The couples were recruited from an HMO and from television and radio advertisements. In order to be included in the intervention study, the couples needed to be married or living together, over the age of 18, and expecting the first child for both participants. The mean age was 32.6 for the expectant fathers and 30.7 for the expectant mothers. Ninety-four percent of the couples were married. Regarding race, 81% were White couples, 16% were interracial couples (primarily Hispanic and White, and African American and White), 2% were African American couples, and 1% were Asian American couples. The majority of the expectant parents had a college degree (73%). The combined personal income for the majority of couples ranged from $60,000 to $75,000. Most expectant mothers (69%) and fathers (71%) came from families where they lived with both of their biological parents for at least 18 years. Fifty-seven percent of the couples in this sample came from families where they both lived with their biological parents for at least 18 years.
DATA ANALYSIS PLAN
We conducted the data analyses in two steps. The first step used structural equation modeling (SEM) to examine the linear association between expectant fathers’ family of origin processes and attitudes about father involvement, controlling for current family factors. The second step used regression analyses to test whether or not expectant fathers’ family of origin processes have a linear and/or a curvilinear association with attitudes about father involvement, while controlling for current family factors. Curvilinear relationships can be studied using SEM; however, the sample size did not allow for curvilinear factors to be added to the theoretical model.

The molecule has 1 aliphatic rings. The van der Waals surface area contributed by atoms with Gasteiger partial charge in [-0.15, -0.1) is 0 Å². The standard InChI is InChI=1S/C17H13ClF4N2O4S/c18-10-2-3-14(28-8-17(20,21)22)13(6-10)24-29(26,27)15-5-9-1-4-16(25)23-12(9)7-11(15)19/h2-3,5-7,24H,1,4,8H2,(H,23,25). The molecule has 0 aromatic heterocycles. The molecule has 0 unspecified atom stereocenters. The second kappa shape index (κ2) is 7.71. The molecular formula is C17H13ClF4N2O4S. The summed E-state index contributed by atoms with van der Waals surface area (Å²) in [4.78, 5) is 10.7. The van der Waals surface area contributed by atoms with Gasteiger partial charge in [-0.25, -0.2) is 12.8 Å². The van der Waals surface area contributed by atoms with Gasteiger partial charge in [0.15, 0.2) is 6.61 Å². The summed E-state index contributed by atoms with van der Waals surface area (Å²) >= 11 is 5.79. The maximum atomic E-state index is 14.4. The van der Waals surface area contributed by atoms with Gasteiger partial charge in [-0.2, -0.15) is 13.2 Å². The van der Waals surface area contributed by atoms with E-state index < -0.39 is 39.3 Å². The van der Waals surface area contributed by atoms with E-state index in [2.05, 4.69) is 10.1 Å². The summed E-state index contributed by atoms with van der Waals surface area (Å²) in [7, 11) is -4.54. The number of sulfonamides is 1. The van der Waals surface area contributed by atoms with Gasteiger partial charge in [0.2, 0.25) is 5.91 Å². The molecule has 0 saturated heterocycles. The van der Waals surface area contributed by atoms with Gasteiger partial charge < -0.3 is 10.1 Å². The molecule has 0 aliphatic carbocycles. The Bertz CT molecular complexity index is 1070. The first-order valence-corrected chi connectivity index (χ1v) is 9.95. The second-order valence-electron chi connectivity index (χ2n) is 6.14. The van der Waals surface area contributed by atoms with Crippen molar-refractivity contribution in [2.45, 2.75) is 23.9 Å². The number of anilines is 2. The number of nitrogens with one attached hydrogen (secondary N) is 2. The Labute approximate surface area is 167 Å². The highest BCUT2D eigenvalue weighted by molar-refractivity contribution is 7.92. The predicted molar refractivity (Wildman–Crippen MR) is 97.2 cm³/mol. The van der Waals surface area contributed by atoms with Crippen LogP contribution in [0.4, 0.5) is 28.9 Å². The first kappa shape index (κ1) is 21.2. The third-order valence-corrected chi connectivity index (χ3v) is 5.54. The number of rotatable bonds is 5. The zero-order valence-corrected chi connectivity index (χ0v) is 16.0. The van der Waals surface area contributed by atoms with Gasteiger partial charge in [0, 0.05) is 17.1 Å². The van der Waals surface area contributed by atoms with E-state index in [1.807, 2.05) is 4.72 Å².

The theoretical model hypothesized how expectant fathers’ family of origin processes are associated with attitudes about father involvement (see Figure 1). The family of origin factors for expectant fathers were (1) father competence, (2) family closeness, and (3) the co-parent relationship. The model also included three current family factors: (1) expectant fathers’ views of their current marital relationships, (2) expectant fathers’ and expectant mothers’ current relationships with their parents, and (3) expectant mothers’ current attitudes about father involvement. This model hypothesized that family of origin and current family factors are directly associated with expectant fathers’ attitudes of father involvement.